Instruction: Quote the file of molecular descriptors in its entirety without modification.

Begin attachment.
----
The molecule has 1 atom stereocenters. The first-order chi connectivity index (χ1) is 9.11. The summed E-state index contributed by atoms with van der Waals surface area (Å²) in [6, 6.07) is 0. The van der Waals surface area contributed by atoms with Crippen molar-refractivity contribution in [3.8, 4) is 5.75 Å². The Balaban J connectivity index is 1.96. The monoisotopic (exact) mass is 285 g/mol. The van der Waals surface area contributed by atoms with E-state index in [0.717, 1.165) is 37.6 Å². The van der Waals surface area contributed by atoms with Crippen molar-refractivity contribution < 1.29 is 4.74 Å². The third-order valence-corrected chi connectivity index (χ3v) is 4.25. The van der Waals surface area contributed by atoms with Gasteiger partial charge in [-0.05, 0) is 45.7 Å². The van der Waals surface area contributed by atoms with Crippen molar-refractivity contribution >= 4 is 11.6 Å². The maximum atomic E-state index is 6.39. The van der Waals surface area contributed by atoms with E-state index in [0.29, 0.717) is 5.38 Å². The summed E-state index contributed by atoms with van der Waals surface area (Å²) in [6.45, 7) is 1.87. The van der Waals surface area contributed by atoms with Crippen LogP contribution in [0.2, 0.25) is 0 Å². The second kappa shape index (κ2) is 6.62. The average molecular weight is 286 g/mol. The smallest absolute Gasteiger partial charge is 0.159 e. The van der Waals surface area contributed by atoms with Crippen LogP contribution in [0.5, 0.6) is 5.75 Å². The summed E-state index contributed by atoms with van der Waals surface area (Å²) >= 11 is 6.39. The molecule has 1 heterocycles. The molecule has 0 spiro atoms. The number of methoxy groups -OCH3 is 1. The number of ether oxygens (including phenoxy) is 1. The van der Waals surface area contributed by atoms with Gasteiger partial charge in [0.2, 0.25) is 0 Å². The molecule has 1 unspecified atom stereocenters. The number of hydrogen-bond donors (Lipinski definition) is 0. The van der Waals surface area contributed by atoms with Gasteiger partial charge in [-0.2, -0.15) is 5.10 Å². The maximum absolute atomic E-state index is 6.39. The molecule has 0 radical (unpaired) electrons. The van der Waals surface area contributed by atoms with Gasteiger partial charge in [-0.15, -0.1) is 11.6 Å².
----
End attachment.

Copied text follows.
The molecule has 1 atom stereocenters. The first-order chi connectivity index (χ1) is 9.11. The summed E-state index contributed by atoms with van der Waals surface area (Å²) in [6, 6.07) is 0. The van der Waals surface area contributed by atoms with Crippen molar-refractivity contribution in [3.8, 4) is 5.75 Å². The Balaban J connectivity index is 1.96. The monoisotopic (exact) mass is 285 g/mol. The van der Waals surface area contributed by atoms with E-state index in [0.717, 1.165) is 37.6 Å². The van der Waals surface area contributed by atoms with Crippen molar-refractivity contribution < 1.29 is 4.74 Å². The third-order valence-corrected chi connectivity index (χ3v) is 4.25. The van der Waals surface area contributed by atoms with Gasteiger partial charge in [-0.05, 0) is 45.7 Å². The van der Waals surface area contributed by atoms with Crippen molar-refractivity contribution >= 4 is 11.6 Å². The maximum atomic E-state index is 6.39. The van der Waals surface area contributed by atoms with E-state index in [0.29, 0.717) is 5.38 Å². The summed E-state index contributed by atoms with van der Waals surface area (Å²) in [6.45, 7) is 1.87. The van der Waals surface area contributed by atoms with Crippen LogP contribution in [0.2, 0.25) is 0 Å². The second kappa shape index (κ2) is 6.62. The average molecular weight is 286 g/mol. The smallest absolute Gasteiger partial charge is 0.159 e. The van der Waals surface area contributed by atoms with Crippen LogP contribution in [0.5, 0.6) is 5.75 Å². The summed E-state index contributed by atoms with van der Waals surface area (Å²) >= 11 is 6.39. The molecule has 1 heterocycles. The molecule has 0 spiro atoms. The number of methoxy groups -OCH3 is 1. The number of ether oxygens (including phenoxy) is 1. The van der Waals surface area contributed by atoms with Gasteiger partial charge in [0.2, 0.25) is 0 Å². The molecule has 1 unspecified atom stereocenters. The number of hydrogen-bond donors (Lipinski definition) is 0. The van der Waals surface area contributed by atoms with Gasteiger partial charge in [-0.2, -0.15) is 5.10 Å². The maximum absolute atomic E-state index is 6.39. The molecule has 0 radical (unpaired) electrons. The van der Waals surface area contributed by atoms with Gasteiger partial charge in [-0.15, -0.1) is 11.6 Å².